IT'S no coincidence that Room 14, when spoken aloud, sounds an awful lot like "room for teen."
The new second-floor room at West Vancouver Memorial Library, which officially opened on March 6, was created by teens, for teens.
"It's a new space in our community where teens can create and connect," said Shannon Ozirny, head of youth services at WVML. "They can do work like putting together a digital portfolio for a university application, play around with a video they've taken on a smart phone, or simply hang out and study with friends."
To create a space that would meet the needs of its intended users, the library engaged close to 400 West Vancouver students in grades 6 to 12 through a three-phase consultation process.
First, the library conducted a survey and held focus groups and one-on-one interviews with teens.
Second, the library brought in a firm that specializes in community-led design so teens could work with artists to depict the kinds of activities they saw themselves doing in the space, as well as the look and feel of the room.
Finally, the library held a colour workshop with an interior designer for the teens to come up with their preferences for fabrics and paint.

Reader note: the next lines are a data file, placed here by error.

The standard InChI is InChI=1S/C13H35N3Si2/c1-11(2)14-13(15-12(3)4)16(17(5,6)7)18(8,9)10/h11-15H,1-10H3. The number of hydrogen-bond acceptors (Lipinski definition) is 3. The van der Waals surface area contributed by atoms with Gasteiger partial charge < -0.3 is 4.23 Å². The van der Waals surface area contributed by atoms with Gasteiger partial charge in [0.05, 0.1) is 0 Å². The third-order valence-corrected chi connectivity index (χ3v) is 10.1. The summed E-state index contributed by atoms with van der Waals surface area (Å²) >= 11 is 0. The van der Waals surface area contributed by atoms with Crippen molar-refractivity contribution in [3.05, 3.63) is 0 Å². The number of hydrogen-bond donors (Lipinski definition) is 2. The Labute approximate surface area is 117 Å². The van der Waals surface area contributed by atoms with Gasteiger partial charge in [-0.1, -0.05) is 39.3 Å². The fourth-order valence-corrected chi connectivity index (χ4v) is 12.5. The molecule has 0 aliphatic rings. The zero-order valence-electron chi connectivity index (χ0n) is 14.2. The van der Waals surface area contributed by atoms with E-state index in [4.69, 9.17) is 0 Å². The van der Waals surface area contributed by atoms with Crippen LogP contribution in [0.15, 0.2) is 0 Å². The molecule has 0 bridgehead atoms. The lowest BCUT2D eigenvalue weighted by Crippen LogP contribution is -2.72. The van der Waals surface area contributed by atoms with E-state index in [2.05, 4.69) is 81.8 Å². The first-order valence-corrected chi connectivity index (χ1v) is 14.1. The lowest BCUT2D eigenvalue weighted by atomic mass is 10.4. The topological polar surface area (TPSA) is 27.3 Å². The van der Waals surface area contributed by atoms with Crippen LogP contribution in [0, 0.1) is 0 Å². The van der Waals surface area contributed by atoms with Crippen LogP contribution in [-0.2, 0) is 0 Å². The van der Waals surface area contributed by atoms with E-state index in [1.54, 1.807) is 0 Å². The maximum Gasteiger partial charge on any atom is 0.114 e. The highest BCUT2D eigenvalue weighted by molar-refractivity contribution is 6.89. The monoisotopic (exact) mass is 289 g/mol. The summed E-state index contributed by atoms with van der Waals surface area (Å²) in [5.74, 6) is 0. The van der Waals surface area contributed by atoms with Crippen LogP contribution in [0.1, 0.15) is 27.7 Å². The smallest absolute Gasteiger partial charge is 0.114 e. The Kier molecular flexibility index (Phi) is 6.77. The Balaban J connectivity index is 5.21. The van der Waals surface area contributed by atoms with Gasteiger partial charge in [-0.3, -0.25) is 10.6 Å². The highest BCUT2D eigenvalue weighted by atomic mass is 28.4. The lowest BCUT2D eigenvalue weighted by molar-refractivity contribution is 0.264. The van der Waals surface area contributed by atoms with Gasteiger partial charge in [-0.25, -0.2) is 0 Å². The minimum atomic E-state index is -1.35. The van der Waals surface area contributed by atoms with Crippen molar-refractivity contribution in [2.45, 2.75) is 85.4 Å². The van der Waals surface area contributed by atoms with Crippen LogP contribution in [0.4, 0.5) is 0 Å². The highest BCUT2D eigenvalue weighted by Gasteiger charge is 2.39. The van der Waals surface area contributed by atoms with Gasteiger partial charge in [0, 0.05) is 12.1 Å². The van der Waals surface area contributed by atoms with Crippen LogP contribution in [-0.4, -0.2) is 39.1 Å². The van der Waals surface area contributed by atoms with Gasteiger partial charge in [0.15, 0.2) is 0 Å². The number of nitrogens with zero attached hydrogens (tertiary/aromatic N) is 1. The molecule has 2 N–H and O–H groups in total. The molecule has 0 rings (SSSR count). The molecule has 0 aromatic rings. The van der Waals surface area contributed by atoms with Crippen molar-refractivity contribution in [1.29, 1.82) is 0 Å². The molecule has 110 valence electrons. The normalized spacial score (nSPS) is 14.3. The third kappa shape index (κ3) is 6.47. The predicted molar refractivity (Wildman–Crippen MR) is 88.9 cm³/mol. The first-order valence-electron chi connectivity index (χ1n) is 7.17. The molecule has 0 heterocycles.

Multi-coloured, overstuffed beanbag chairs tossed between the bookshelves and desks of Room 14 make the teen hangout look more like a cozy living space than a serious study spot.
"It's terrific that the teens are shepherding our library into a new era," said District of West Vancouver councillor and library board trustee Craig Cameron. "They have created a place, a home away from home, where they can come and gather, build their community, and build themselves."
Room 14 has five zones: a hangout area and group study area in the centre, individual study areas and computer terminals on each side, a fiction reading nook and a meeting room designed to maximize the space's natural light. The book and DVD collections, which the teens rated as their primary reason for coming to the library, are around the perimeter of the room.
There are plenty of outlets for electronic devices, free wireless Internet and computers that support digital content creation. Using software that can manipulate graphics and sounds, teens can produce materials with images and audio as well as more traditional text formats. Room 14 also lets teens showcase their digital creations on a 55-inch multifunctional monitor that can be connected to laptop or tablets.
Funding for the project was contributed by the West Vancouver Memorial Library Foundation and the District of West Vancouver.